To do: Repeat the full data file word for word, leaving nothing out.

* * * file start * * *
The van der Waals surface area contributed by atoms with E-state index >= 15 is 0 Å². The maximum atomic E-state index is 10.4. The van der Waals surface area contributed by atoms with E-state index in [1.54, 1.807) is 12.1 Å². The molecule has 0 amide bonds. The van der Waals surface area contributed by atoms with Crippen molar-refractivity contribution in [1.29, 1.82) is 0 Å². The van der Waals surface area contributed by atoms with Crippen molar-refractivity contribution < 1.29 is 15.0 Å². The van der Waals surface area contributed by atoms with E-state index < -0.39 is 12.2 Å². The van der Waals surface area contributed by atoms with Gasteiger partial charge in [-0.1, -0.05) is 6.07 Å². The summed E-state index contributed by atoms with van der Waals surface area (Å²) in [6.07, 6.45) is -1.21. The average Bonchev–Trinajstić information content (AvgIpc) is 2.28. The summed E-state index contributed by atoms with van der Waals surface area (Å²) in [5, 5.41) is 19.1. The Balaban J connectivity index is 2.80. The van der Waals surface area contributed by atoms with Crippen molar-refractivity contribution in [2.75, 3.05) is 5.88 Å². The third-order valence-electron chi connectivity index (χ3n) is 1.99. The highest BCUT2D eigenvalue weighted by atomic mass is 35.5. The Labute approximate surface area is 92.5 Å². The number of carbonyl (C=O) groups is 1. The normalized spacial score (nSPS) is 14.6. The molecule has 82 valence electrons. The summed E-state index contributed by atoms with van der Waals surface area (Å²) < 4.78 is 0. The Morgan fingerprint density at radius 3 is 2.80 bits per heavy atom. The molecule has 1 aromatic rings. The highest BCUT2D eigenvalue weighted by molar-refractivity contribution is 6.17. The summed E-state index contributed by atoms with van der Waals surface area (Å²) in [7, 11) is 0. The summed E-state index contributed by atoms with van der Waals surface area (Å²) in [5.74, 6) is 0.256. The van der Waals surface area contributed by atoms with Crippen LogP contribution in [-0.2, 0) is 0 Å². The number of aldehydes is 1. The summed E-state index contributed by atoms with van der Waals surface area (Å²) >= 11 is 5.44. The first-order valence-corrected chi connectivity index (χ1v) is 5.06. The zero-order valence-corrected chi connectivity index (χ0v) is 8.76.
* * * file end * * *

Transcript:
The van der Waals surface area contributed by atoms with E-state index >= 15 is 0 Å². The maximum atomic E-state index is 10.4. The van der Waals surface area contributed by atoms with E-state index in [1.54, 1.807) is 12.1 Å². The molecule has 0 amide bonds. The van der Waals surface area contributed by atoms with Crippen molar-refractivity contribution in [1.29, 1.82) is 0 Å². The van der Waals surface area contributed by atoms with Crippen molar-refractivity contribution < 1.29 is 15.0 Å². The van der Waals surface area contributed by atoms with E-state index < -0.39 is 12.2 Å². The van der Waals surface area contributed by atoms with Gasteiger partial charge in [-0.1, -0.05) is 6.07 Å². The summed E-state index contributed by atoms with van der Waals surface area (Å²) in [6.07, 6.45) is -1.21. The average Bonchev–Trinajstić information content (AvgIpc) is 2.28. The summed E-state index contributed by atoms with van der Waals surface area (Å²) in [5, 5.41) is 19.1. The Balaban J connectivity index is 2.80. The van der Waals surface area contributed by atoms with Crippen molar-refractivity contribution in [2.75, 3.05) is 5.88 Å². The third-order valence-electron chi connectivity index (χ3n) is 1.99. The highest BCUT2D eigenvalue weighted by atomic mass is 35.5. The Labute approximate surface area is 92.5 Å². The number of carbonyl (C=O) groups is 1. The normalized spacial score (nSPS) is 14.6. The molecule has 82 valence electrons. The summed E-state index contributed by atoms with van der Waals surface area (Å²) < 4.78 is 0. The Morgan fingerprint density at radius 3 is 2.80 bits per heavy atom. The molecule has 1 aromatic rings. The highest BCUT2D eigenvalue weighted by molar-refractivity contribution is 6.17. The summed E-state index contributed by atoms with van der Waals surface area (Å²) in [7, 11) is 0. The summed E-state index contributed by atoms with van der Waals surface area (Å²) in [5.74, 6) is 0.256. The van der Waals surface area contributed by atoms with Crippen LogP contribution in [-0.2, 0) is 0 Å². The number of aldehydes is 1. The summed E-state index contributed by atoms with van der Waals surface area (Å²) >= 11 is 5.44. The first-order valence-corrected chi connectivity index (χ1v) is 5.06. The zero-order valence-corrected chi connectivity index (χ0v) is 8.76.